Ohio State Football: Ryan Day Inherits Big Shoes to Fill but Looks Up to the Task

Ryan Day is set to take over as Ohio State's head coach in 2019

There’s a changing of the guard at Ohio State, as Urban Meyer announced his retirement on Tuesday, with offensive coordinator Ryan Day set to take over as the program’s next head coach.

 

It’s stating the obvious, but it’s no secret Day inherits big shoes to fill in Columbus. Meyer went 82-9 as the head coach at Ohio State and never lost more than two games in a season. Additionally, Meyer won the 2014 national title and went 54-4 in Big Ten play.

 

Stepping into Meyer’s shoes and leading Ohio State to similar levels of success won’t be easy for Day. He’ll be judged against his record versus Michigan, Big Ten conference titles and trips to the College Football Playoff. The Buckeyes have lost only one matchup to the Wolverines in their last 15 battles and have not finished below No. 6 in the final Associated Press ranking since 2014. And there’s also the recruiting element to consider. Ohio State’s recruiting classes have not ranked below No. 7 nationally since 2014.

 

However, even though this is his first time as a FBS head coach (and at one of college football’s elite jobs), there are plenty of signs Day will keep this program performing at a high level.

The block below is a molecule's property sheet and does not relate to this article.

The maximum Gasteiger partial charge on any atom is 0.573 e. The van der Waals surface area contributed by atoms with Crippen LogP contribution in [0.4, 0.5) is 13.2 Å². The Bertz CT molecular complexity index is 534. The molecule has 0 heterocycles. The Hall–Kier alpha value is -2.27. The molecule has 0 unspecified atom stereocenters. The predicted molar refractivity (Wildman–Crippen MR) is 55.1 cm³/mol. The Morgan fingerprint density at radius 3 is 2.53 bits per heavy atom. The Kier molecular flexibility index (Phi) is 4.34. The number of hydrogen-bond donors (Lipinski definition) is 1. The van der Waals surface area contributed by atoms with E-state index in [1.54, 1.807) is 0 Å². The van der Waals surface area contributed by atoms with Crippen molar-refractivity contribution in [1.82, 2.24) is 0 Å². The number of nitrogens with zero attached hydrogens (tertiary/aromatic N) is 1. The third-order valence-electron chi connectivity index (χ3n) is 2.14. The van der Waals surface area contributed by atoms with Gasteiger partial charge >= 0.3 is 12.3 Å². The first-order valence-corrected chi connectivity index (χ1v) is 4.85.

For starters, he’s already had a three-game stint as the head coach in 2018. Even though the schedule was favorable, Ohio State went 3-0 while Meyer was suspended. The team certainly responded to Day at the start of the season and gave athletic director Gene Smith plenty of insight into how he would run the program on a full-time basis.

 

Day joined the staff prior to the 2017 season and was regarded as one of the top assistant hires during the coaching carousel. The New Hampshire native spent time as an assistant at Boston College and Temple prior to being a part of Chip Kelly's staff with the Eagles (2015) and 49ers (2016). Day has a good track record of success as an assistant, and it certainly doesn’t hurt to have experience working under two of the top coaches in the nation.

 

Day assumed the play-calling duties prior to the 2018 season, and had a noticeable impact on the offense and the development of quarterback Dwayne Haskins. Ohio State’s offense averaged 39.4 points a game in 2016 but increased that total to 41.1 in ’17 and 43.5 in ’18. After averaging 6.02 yards a play in ’16, the Buckeyes improved to 6.8 in ’17 and 6.72 in ’18. Additionally, Haskins earned a trip to New York for the Heisman Trophy presentation after tossing 47 touchdowns and throwing for 4,580 yards this year.

 

Hiring someone with no previous full-time experience as a head coach is always risky for a program. Ohio State is easily one of the top jobs in the nation and could have conducted a national search with plenty of interest. However, Day has already proven he’s one of the best in college football at being an offensive coordinator and gained valuable experience within the program over the last two years. Promoting him to head coach and ensuring he has all of the resources necessary to build a staff should ensure the Buckeyes won’t miss a beat in 2019 and beyond. Replicating Meyer’s record will be impossible, but Day seems poised to keep Ohio State among the best in college football.

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